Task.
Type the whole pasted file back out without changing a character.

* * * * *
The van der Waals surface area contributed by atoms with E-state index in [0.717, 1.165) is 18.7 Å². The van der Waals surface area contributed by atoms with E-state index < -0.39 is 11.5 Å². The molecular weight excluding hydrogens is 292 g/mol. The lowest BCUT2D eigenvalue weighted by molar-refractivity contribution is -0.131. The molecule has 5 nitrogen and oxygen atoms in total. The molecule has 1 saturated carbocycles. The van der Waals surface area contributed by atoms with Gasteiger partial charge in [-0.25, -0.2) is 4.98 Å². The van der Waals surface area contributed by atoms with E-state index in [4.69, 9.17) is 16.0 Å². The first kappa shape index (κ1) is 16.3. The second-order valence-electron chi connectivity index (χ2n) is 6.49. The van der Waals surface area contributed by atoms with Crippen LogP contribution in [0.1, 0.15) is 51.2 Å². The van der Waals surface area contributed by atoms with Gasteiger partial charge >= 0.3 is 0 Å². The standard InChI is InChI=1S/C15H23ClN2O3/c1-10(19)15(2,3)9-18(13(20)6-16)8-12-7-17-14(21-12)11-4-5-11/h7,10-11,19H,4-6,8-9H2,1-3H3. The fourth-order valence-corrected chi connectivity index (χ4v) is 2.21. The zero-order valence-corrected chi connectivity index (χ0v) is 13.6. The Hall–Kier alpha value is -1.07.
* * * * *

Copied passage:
The van der Waals surface area contributed by atoms with E-state index in [0.717, 1.165) is 18.7 Å². The van der Waals surface area contributed by atoms with E-state index < -0.39 is 11.5 Å². The molecular weight excluding hydrogens is 292 g/mol. The lowest BCUT2D eigenvalue weighted by molar-refractivity contribution is -0.131. The molecule has 5 nitrogen and oxygen atoms in total. The molecule has 1 saturated carbocycles. The van der Waals surface area contributed by atoms with Gasteiger partial charge in [-0.25, -0.2) is 4.98 Å². The van der Waals surface area contributed by atoms with E-state index in [4.69, 9.17) is 16.0 Å². The first kappa shape index (κ1) is 16.3. The second-order valence-electron chi connectivity index (χ2n) is 6.49. The van der Waals surface area contributed by atoms with Crippen LogP contribution in [0.1, 0.15) is 51.2 Å². The van der Waals surface area contributed by atoms with Gasteiger partial charge >= 0.3 is 0 Å². The standard InChI is InChI=1S/C15H23ClN2O3/c1-10(19)15(2,3)9-18(13(20)6-16)8-12-7-17-14(21-12)11-4-5-11/h7,10-11,19H,4-6,8-9H2,1-3H3. The fourth-order valence-corrected chi connectivity index (χ4v) is 2.21. The zero-order valence-corrected chi connectivity index (χ0v) is 13.6. The Hall–Kier alpha value is -1.07.